Lost and found - Edward Norton and his scouts get a glimpse of romance.

Fear not, Sam is saved from her clutches (although he winds up getting shock therapy from a lightning-strike), and he eventually finds his natural home at the quirky hearth of Captain Sparks, an obvious father-in-waiting.  Indeed, as sometimes happens in Anderson's fairy tales, local society is set to rights at the end of Moonrise Kingdom - but only after a literal déluge, a flood also accompanied on the soundtrack by Benjamin Britten (whose charming Noye's Fludde is heard throughout  the movie - particularly its choruses for children, appropriately enough).

To be honest, it seems to me that Anderson loses control of his film a bit toward the finish - there are almost too many chases, and witty as they may be, the film begins to feel cluttered and rushed.  But it really doesn't matter, because by then the movie has a quality which is rare in millennial film: resonance.  This used to be one of the hallmarks of great dramatic or cinematic art - and yet resonance is all but extinct today (so I'm not actually sure whether what we're getting out of the millennials is really art at all, or something else).

Part of the reason for this collapse lies in the millennial love of genre - which can seem resonant at its birth, but which by definition is quickly defined and broken down into constituent parts.  But resonance depends on submerged connections and symbology - as soon as its connections become explicit, they're no longer resonant.  And perhaps it depends on something else, too - the materials of actual life.  Wes Anderson is a highly self-conscious filmmaker - and yet his work is generally sourced in his own experience, which perforce, like any life, has its own mystery.  Indeed, as a child Anderson performed in a production of Noye's Fludde, and of course all his films are littered with the touchstones of his actual adolescence.  He has been working and re-working this material for years - and sometimes, as in Moonrise Kingdom, when his children's theatre comes into alignment with actual children's theatre, something magical happens.  But this is what makes me think of Moonrise as more of a culmination than a new beginning.  Its pitch is sometimes perfect, but its tune is quite familiar.  To reach this kind of peak again, Anderson may have to mine his life for something new - maybe even something that happened after prep school.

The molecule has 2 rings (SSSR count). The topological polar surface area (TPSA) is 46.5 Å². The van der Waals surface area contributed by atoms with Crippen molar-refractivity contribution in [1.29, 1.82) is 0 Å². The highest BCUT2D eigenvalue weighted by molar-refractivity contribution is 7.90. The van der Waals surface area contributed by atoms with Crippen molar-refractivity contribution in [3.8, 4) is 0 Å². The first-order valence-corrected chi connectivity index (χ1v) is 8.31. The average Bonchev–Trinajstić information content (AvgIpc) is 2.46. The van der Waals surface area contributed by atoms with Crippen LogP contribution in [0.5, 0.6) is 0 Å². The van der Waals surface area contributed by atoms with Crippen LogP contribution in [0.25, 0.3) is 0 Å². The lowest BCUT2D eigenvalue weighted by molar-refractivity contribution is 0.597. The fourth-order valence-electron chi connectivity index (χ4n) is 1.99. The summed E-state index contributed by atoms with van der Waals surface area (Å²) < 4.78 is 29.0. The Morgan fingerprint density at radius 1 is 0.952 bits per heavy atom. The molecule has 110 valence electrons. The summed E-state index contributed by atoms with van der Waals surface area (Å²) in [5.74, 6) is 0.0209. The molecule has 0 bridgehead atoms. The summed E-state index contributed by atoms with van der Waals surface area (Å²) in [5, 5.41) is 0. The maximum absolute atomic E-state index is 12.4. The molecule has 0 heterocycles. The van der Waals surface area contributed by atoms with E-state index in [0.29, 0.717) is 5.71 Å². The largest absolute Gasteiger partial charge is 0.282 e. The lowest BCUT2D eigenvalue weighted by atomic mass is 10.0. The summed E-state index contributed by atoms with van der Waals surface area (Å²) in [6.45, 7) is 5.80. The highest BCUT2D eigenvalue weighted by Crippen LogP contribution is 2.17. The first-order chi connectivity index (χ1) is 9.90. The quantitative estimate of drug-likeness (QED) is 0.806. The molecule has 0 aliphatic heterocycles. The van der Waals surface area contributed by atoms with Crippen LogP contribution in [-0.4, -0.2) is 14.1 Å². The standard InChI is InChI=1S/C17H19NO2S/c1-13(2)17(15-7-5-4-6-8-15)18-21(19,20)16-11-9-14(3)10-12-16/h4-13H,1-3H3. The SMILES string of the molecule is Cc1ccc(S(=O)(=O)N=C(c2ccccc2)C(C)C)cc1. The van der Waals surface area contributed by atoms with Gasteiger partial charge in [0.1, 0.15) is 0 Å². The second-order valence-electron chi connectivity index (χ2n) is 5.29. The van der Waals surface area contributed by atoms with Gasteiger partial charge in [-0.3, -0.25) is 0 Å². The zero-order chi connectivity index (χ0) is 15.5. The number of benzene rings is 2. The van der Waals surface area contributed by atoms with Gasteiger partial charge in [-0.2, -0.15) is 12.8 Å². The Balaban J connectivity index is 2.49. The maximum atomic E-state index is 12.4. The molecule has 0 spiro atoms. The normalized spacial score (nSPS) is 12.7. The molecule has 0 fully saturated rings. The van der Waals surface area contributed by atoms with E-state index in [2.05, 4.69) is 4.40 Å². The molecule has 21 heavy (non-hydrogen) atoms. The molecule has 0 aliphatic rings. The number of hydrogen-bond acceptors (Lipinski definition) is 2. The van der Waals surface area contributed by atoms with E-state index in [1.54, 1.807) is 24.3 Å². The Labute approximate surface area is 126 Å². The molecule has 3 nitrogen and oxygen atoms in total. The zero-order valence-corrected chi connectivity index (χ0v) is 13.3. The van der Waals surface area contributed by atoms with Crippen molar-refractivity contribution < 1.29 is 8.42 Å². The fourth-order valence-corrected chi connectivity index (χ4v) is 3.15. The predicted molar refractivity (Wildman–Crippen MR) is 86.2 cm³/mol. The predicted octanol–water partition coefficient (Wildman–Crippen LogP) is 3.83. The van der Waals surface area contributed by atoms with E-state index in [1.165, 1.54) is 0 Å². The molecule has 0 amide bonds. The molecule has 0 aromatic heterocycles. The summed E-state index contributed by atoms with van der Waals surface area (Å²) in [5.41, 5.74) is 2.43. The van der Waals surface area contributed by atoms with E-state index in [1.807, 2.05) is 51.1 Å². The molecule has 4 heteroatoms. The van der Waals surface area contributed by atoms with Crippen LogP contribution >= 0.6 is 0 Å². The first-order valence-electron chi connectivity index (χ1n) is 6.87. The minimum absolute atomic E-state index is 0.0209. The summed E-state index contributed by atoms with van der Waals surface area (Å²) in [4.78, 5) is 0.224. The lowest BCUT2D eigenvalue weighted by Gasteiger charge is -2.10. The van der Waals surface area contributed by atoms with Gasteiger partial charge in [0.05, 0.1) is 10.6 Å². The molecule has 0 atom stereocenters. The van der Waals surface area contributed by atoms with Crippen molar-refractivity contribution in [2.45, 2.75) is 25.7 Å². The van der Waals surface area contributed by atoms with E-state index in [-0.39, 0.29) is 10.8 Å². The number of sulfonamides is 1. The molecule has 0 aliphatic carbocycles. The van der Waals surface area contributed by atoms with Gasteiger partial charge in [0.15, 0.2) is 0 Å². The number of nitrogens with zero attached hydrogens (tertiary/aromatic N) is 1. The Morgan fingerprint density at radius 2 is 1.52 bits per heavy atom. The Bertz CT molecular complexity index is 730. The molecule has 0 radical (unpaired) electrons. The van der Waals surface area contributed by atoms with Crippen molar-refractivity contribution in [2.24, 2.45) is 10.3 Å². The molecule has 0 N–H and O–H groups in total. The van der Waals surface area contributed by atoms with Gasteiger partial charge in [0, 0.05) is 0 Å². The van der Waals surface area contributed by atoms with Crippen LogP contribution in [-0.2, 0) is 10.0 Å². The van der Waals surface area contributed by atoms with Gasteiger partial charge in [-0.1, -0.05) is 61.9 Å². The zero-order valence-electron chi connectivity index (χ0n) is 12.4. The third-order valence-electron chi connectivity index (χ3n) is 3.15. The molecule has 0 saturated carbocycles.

Children's theatre within children's theatre - the cast of Noye's Fludde in Moonrise Kingdom.


  1. I am surprised you devoted so much space to this movie. It's a kids film. The only thing that makes it seem like more than that are all the technical tricks. Take those away and you get the kind of film Disney might have made in the 60s and 70s--The Parent Trap or In Search of the Castaways.

    There's no real emotional depth, no insight into the complexities of childhood. The best you can say about it is that it's charming, but that's really not saying much.

    It shows the state of American film that critics have no other movies to write think pieces about than this cutesy drivel.

  2. Well, sorry it didn't float your boat. I'm not claiming it's a great motion picture - a "minor classic" is what I'd call it. But I think it's going to be the best we see from Wes Anderson, and like it or not, he's a "major" film director these days. I share your general dismay over the current cinema, though. I'm not sure when exactly we are going to face the fact that this generation may be the least talented ever.

  3. I went to see the movie after your review. My wife paraphrased from another review that compared it to Ferris Bueller's Day Off as a generational influence so I don't think you're far off.

    The major difference to me is that everybody making movies in Walt Disney's day had children or at least lived in a culture where generally men got married before 25 and had kids in their 30s. Probably for John Hughes they still got married early and maybe had kids but were then divorced. Their kids are Wes Anderson's generation.

    I am Anderson's age, but I got married around 26 and had kids soon after. I'm not saying much like the major creators in my generation, it's pretty disconnected. I feel like they all spent their 20s and early 30s travelling and having a lot more fun and maybe just now are having kids.

    I'm not saying having children is the only experience you can have after prep school, but it's probably the one that makes most people the adults they are going to be (good and bad), and it seems relevant to this movie.